Scott W, Trost Z, Milioto M, Sullivan MJ. Further validation of a measure of injury-related injustice perceptions to identify risk for occupational disability: a prospective study of individuals with whiplash injury. Journal of Occupational Rehabilitation 2013. [E-published ahead of print]. doi 10.1007/s10926-013-9417-1.

Sullivan M, et al. The role of perceived injustice in teh experience for  chronic pain and disability: scale development and validation. Journal of Occupational Rehabilitation 2008; doi 10.1007/s10926-008-9140-5.

Cellphone Bans Don’t Decrease Accident Rates in Rural Areas

turnedheadMany states have flocked to pass laws banning the use of cellphones while driving. At first blush, these laws make sense since cellphones are involved in 23% of auto collisions. But a new study suggests that barring cellphones from cars doesn’t always lead to lower accident rates.

The study compared accident rates in rural and urban counties of New York and Pennsylvania where it’s illegal to use a cellphone while driving. Although there was clear evidence that cellphone bans correlated with a dip in accidents rates within urban counties, the bans did not produce the same effects in rural counties.

Douglas King, co-author of the study, explained, “Based on this research, it suggests that a blanket cellphone ban may not always lead to a greater benefit. Based on the seven-year time period that we were able to examine, the outcome in each group of counties after the ban was not uniformly beneficial.”

Still, the researchers said there is strong evidence to support cellphone bans in areas with denser populations.

Meanwhile, lawmakers in Maryland and Virginia are considering increasing penalties against drivers who text while driving.

NFL Faces New Brain Injury Lawsuit Filed By Junior Seau’s Family

NFL Linebacker Junior Seau, Photo by David Sizer via Creative Commons

The family of Junior Seau is suing the NFL for wrongful death, claming that his suicide resulted from a brain disease developed during his time in the league. Last week, autopsies of Seau’s brain confirmed that he had the degenerative brain disease known as chronic traumatic encephalopathy (CTE), which can develop as a result of repeated concussions.

Seau shot himself in the chest last year with the intention of preserving his brain so it could be examined for signs of CTE. At the time, CTE could only be diagnosed post-mortem, although symptoms of aggression, impulsivity, and problems with memory and cognition are often indicators of the disease while a person is living. Just this week scientists from UCLA published a study in which they discovered a way to diagnose CTE in living patients. One day, the new diagnostic techniques could help athletes like Seau prevent the progressive brain degeneration of the disease with early detection.

The plaintiffs in the wrongful death case accuse the NFL for “acts or omission” that obfuscated the real dangers of repetitive blows to the head. They also claim the NFL concealed evidence and deliberately ignored the risks associated with multiple mild traumatic brain injuries.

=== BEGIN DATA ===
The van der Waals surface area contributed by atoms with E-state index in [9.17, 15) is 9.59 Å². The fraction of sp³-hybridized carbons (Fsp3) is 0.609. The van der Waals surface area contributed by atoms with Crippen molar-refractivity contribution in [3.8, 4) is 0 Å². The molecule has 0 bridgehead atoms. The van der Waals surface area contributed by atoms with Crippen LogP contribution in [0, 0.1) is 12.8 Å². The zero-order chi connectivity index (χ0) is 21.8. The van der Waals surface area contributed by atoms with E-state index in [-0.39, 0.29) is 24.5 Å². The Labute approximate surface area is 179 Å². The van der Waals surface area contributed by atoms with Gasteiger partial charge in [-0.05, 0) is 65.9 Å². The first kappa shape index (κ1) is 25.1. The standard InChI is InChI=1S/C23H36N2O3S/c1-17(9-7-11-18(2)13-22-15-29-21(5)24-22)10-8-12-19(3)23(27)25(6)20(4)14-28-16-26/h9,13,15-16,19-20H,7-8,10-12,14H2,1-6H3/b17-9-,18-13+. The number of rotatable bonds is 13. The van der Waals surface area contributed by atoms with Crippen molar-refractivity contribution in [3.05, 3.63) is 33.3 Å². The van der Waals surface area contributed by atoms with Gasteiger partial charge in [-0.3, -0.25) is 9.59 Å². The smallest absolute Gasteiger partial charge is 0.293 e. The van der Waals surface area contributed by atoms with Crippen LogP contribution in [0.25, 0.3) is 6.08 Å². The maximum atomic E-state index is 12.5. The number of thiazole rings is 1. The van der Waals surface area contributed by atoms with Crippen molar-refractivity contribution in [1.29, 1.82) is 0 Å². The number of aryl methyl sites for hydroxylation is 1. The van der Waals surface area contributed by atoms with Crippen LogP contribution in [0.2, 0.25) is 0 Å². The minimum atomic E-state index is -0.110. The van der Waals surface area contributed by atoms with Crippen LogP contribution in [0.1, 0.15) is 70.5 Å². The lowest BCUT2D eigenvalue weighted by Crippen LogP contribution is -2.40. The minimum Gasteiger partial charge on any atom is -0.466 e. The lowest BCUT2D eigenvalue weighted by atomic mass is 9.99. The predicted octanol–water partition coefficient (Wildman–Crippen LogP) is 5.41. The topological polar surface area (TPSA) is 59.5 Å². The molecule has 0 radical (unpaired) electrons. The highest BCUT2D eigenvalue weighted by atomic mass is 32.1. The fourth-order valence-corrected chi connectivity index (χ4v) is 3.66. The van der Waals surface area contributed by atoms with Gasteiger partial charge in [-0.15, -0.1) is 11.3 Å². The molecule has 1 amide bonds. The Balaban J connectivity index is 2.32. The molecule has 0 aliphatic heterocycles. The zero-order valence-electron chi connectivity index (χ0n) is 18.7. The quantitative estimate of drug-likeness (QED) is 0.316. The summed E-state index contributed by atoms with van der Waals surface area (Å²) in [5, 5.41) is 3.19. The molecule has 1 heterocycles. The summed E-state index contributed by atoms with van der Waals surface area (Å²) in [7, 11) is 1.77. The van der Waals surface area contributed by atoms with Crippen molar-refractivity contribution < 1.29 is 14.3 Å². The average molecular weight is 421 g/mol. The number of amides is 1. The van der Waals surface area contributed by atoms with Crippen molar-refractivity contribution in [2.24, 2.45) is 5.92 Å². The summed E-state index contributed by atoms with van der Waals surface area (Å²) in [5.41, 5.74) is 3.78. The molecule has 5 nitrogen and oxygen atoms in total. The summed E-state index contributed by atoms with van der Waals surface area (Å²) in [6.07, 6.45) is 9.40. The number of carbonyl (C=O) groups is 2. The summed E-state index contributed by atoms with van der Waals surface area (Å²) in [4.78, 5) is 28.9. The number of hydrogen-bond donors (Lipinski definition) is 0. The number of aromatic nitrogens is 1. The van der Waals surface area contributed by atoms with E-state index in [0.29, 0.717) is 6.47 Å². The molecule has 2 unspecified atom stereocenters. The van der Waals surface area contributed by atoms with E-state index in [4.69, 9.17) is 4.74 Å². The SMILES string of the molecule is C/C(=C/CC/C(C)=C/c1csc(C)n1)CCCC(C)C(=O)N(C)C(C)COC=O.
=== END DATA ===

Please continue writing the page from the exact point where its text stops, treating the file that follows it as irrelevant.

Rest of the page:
The outcome of Seau’s case could significantly impact the families of 34 former NFL players who were recently confirmed to have the disease.

Seau’s lawsuit is the latest litigation the NFL has faced in recent years. More than 3,800 players have sued the NFL in cases related to brain injuries, according to a review from The Associated Press.

Breakthrough Discovery for Brain Disease Research of CTE

brainxraysScientists have discovered a holy grail in brain-injury research: the ability to diagnose the degenerative brain disease chronic traumatic encephalopathy (CTE) in living patients.

Previously, CTE could only be diagnosed through autopsy. But scientists from UCLA say they’ve developed a new technique in brain imaging that allows them to detect the build up of protein tau in the brain, a key indicator of CTE.

CTE can develop in the brains of athletes, military personnel, or anyone exposed to repeated blows to the head. Recent autopsies revealed that 34 former NFL players had the disease, and several former NHL players have also been diagnosed with CTE.

This week the family of former NFL linebacker Junior Seau filed a lawsuit against the league, claiming he developed the disease as a result of the multiple concussions he obtained during his career. Seau showed signs of the disease while he was living, like mood changes, irritability, memory problems, and cognitive deficits, but the former limitations of CTE diagnosis meant Seau committed suicide without ever knowing whether he had the disease.

Now, doctors could one day diagnose CTE in  athletes like Seau and help them take steps to slow the progression of the disease.

The study included six former NFL players aged 45 and older who had a history of concussions and were experiencing problems with cognition and mood changes.

Researchers injected the athletes with a new dye containing a radioisotope called FDDNP which clings to deposits of tau “tangles” and amyloid beta “plaques” in the brain. The dye shows up on PET scan images, acting as a visual marker of the build up of plaque and tau tangles in the brain.

When compared to healthy men without a history of concussions, the NFL players had higher levels of FDDNP, particularly in parts of the brain responsible for learning, emotions, behavior, and memory. Their FDDNP levels were similar to patterns of tau deposits found in the brains of people with CTE.

This is the first and only imaging technique that can measure tau proteins in living subjects, the researchers pointed out.

Although larger follow-up studies are need to confirm the results, the findings represent a major step forward for brain-injury treatment.


State Lawmakers Consider New Texting While Driving Penalties